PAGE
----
Once mandated, however, the landfill is unable to claim carbon
credits or trade them because the carbon offset market is based
on voluntary emission reductions. However, if the landfill uses
LFG to generate electricity they may be eligible for IRS Section
45 tax credits at $10 per megawatt hour, and perhaps renewable
energy credits (RECs) depending on state and region where the
landfill is located.
“Given that there are over 7000 landfills in the United States
and only about 500 energy recovery facilities, the potential
is quite large, but economics play a big role in the development
of viable projects at smaller facilities. Capital expenditures
can be quite large and once a landfill closes its potential gas
production declines. Micro turbines have been shown to be reliable,
but they still are expensive,” said Niemann. That’s why LFG Technologies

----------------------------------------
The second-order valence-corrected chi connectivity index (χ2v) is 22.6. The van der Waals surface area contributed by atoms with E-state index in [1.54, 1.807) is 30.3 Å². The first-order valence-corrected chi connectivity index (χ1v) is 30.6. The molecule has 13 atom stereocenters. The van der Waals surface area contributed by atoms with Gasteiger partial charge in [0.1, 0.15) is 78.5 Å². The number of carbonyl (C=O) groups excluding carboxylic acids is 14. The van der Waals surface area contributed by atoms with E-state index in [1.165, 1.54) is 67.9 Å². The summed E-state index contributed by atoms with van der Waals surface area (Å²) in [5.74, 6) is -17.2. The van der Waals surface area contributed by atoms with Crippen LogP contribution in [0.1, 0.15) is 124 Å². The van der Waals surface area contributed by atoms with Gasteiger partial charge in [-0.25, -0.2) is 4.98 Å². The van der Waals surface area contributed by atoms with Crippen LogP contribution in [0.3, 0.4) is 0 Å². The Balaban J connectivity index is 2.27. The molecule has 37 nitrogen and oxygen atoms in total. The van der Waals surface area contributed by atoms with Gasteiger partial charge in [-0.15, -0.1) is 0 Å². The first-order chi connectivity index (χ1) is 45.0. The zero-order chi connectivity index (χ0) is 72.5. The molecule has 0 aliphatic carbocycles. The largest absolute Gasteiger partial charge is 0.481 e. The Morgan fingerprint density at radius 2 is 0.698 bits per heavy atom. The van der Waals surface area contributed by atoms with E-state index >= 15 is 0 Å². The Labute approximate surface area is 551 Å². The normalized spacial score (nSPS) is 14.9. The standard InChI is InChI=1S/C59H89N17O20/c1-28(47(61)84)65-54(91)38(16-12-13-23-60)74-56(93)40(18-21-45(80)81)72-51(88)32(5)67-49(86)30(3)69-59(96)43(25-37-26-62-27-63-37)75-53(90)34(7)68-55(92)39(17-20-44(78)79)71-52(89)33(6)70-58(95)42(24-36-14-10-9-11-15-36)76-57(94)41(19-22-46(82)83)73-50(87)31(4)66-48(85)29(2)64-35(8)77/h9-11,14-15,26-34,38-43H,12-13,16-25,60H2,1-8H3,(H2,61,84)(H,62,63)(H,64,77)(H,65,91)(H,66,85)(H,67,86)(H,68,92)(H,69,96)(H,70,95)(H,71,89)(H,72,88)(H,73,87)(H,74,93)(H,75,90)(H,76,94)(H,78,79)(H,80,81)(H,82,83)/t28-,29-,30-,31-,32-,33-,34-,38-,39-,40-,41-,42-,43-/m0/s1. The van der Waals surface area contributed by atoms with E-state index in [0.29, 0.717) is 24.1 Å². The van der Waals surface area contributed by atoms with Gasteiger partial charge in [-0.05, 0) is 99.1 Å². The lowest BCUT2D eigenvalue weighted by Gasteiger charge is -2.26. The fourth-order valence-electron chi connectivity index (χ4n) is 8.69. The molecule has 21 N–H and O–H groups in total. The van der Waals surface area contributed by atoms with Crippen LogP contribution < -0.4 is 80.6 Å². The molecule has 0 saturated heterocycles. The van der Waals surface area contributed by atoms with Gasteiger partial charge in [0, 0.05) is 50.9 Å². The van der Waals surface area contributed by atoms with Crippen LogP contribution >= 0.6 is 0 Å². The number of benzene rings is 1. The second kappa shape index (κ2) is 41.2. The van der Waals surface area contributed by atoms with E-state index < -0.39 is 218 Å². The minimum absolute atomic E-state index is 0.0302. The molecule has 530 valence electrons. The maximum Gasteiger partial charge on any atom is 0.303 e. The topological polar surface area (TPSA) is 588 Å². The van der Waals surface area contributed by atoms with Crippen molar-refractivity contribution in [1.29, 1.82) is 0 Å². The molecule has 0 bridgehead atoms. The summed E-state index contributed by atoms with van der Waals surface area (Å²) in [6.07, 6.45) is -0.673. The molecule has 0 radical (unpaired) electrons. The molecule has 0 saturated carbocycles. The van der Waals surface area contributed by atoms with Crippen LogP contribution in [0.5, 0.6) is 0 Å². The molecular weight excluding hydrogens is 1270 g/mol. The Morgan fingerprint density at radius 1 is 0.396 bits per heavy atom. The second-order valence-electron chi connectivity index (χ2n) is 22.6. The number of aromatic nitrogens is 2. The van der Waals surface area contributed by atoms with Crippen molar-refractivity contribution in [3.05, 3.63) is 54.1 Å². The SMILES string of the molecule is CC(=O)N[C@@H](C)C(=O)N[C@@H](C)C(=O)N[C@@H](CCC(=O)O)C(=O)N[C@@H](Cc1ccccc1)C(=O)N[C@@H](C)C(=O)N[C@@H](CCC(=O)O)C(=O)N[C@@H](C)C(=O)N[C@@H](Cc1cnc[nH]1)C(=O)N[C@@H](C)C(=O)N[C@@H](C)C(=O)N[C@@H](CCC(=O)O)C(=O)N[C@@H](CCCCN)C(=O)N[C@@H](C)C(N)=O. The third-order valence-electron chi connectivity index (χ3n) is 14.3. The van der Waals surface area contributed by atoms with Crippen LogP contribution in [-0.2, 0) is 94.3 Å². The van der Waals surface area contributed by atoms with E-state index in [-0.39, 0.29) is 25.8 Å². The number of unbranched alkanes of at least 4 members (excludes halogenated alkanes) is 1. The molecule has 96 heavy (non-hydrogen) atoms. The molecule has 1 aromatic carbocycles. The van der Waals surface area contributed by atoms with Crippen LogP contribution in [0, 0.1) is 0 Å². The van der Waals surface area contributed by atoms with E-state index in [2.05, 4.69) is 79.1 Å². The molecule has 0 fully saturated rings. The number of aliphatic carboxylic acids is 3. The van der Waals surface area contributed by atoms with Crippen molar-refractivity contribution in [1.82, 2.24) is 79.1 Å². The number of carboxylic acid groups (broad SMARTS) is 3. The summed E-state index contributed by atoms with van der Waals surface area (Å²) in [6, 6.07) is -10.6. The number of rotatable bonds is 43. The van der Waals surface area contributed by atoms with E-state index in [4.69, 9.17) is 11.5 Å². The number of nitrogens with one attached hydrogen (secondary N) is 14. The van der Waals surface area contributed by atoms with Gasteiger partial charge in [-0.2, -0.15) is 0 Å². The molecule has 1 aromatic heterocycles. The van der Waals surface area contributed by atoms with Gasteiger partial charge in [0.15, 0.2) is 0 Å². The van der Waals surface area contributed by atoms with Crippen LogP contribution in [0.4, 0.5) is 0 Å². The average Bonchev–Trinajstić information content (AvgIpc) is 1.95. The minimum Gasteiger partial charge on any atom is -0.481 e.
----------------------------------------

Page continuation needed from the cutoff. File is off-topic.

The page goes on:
usually recommends reciprocating engines to generate power rather
than turbines. The capital cost is much lower and payback more
EPA’s Landfill Methane Outreach Program (LMOP) currently lists
only 509 operational projects generating 1,563 megawatts of electricity
and 304 million standard cubic feet of gas per day (MMSCFD).
They also list 530 landfill candidates with the potential to
produce 1,170 megawatts and 15.5 MMSCFD. There’s huge opportunity
for greater gas to energy projects. Private investment and development
companies are willing to front the capital costs to build systems
in return for the carbon credits and a share in the ongoing electric
production, even for small and medium sized landfills.
“Whether flaring it or combusting it in an engine to generate
electricity, you eliminates greenhouse gases. You change it into
other compounds that are different, but you eliminate volatile
organics from going into the air,” said Rogers.
The Law of Conversations of Mass states that for any chemical
process in a closed system, the mass of the reactants must equal
the mass of the products. It’s all going someplace anyway. There
is no perfect way to handle greenhouse gas emissions from landfills,
but as long as EPA regulations lead to flaring-off the methane,
landfills may as well productively use that energy to generate